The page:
Tag Archives: Soft fruit

A Berry Good Time and a Love/hate Relationship


As you can see, I’ve had a “fruitful” day! (Sorry! I’ll stop the corny gags!)
The rasps and strawberries are sadly a distant memory, but there’s still fruit picking to be done. I was determined to harvest before I lost more berries to the birds. They’ve had my red and white currants and have moved on to my blueberries. It was time to gather the latest crops of blackberries, blackcurrants, and Japanese wineberries.


And so I move onto my love/hate relationship. I don’t know how many of you are familiar with these berries. These were the handful of berries I showed last week. They are not so widely known as the berries we normally grow in our gardens. We have the run of the mill raspberries, blackberries, tayberries and strawberries, along with varying shades of currants, but we had space for one more bush, and I fancied something a bit different.
And different it is! Different, in the fact it isn’t a hybrid berry, like the Tayberry, but a species of its own in the Rubus family. And different, in that it is highly decorative in its own right. It has long arching stems, clothed in soft red hairs, that appear so very tactile. But stroke them at your peril! They disguise the small, sharp thorns that also protrude along these stems. The leaves, as they age, pale to a lovely, lime-green, that really contrasts with the red of the stems. So now, at harvest, it is a striking looking specimen, with its terminal clusters of wine-red berries, that seem to glisten like little jewels. They taste similar to rasps – sweet and sharp, but not so aromatic. And you grow and treat them in the same way, too. Once the fruit is picked, they leave behind their stalks, (like all good berries should do!) which look like tiny orange stars. And there’s more! Once this is all over, the leaves take on beautiful autumn tones of pink and orange, before dropping. What’s not to love?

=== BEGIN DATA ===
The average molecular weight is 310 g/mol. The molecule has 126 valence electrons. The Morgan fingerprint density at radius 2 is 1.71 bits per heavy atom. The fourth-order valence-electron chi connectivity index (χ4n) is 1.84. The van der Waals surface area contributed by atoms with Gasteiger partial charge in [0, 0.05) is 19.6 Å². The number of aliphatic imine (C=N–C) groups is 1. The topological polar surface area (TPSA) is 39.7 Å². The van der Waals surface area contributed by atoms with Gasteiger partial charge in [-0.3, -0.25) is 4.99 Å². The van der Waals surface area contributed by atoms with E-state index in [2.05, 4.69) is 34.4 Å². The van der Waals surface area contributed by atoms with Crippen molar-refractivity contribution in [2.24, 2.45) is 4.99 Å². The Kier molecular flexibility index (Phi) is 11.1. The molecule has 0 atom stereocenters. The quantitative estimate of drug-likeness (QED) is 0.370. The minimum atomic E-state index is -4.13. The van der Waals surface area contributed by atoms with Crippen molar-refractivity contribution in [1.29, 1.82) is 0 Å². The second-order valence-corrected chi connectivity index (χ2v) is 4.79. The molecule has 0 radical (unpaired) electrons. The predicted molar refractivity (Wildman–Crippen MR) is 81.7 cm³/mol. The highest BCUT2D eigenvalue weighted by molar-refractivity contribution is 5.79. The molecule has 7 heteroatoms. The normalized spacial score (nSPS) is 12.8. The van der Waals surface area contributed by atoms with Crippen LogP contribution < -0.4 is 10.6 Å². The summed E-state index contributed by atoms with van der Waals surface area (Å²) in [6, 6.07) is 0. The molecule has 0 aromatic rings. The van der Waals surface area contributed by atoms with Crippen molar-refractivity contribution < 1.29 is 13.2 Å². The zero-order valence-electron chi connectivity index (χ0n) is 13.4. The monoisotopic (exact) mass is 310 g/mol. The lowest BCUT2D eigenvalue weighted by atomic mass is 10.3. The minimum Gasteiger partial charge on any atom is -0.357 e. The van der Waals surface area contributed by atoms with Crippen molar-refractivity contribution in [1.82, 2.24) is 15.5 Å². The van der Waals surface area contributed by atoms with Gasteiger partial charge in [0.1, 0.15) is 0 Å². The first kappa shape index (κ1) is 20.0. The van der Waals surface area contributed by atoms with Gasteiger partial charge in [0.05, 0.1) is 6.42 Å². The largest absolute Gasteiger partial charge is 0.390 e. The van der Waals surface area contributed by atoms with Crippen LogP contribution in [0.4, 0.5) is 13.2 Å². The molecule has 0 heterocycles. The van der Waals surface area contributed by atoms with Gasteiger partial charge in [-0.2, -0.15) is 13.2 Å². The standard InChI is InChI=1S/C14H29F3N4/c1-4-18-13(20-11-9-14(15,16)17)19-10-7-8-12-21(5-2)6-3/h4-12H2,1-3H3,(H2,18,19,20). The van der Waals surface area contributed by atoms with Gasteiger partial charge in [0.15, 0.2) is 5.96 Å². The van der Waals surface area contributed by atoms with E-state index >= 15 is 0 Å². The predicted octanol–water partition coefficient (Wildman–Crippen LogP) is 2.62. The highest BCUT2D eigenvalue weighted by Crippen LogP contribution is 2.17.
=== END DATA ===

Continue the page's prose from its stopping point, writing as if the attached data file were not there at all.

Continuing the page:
Well, it is a very vigorous shrub, shooting up strong new shoots in all directions, that’s a two man job to control. They get you from all angles! As for harvesting, they are quite prickly, which isn’t too bad while picking, but a hazardous experience while being attacked by the new stems. Mind you, my support system is rather ad.hoc. so maybe that’s down to me! These glistening berries, are also rather tacky, leaving you with sticky fingers afterwards. But nothing soap won’t put right!

So, all in all, the love out weighs the hate, now that I’ve extricated myself from its clutches! But why can’t it be more like its well-behaved neighbour, the compact, self-supporting and thornless, blackberry “Loch Ness”?

Little Boxes


At long last! The final stage of a seven year project!

Our "Long Garden Path", runs down the middle of garden, through several "garden rooms" to the Woodland garden at the end. One of the "rooms" is our "Allotment", where we grow our fruit and veg. My aim was to attempt to make this an attractive feature in its own right. It has gone through several incarnations in its time, but hopefully, we have now settled on this plan. The roughly made raised beds and gravel paths were dispensed with as they were actually creating more problems for us. So we reverted to four larger beds – two on each side of the path.

One pair of beds were for the soft fruits – one for berries, and the other for currants. I wanted both of these to be edged with box hedges, hoping for an attractive "Potager" effect! I planned to grow the box myself from cuttings and was prepared for a long wait. It could never be an overnight result.

The first set of cuttings were started just over six years ago and they took well. After about 18 months I felt they were ready to plant up. I had plenty of plants for one bed, the berries, with some left over as spares. However, there were not enough for both, so back to the start. Sadly, these cuttings did not seem to take so well for some reason. They seemed to sit there and sulk, neither growing nor dying. Eventually though, there were glimmers of hope, and I decided I was waiting no longer. They were going in! The currant bed was now complete!

As you can see, I planted them up, but they are poor little things! They will need lots of T.L.C. After all, when you see the berry bed now, they have a lot of catching up to do!

And now back to my topiary shears!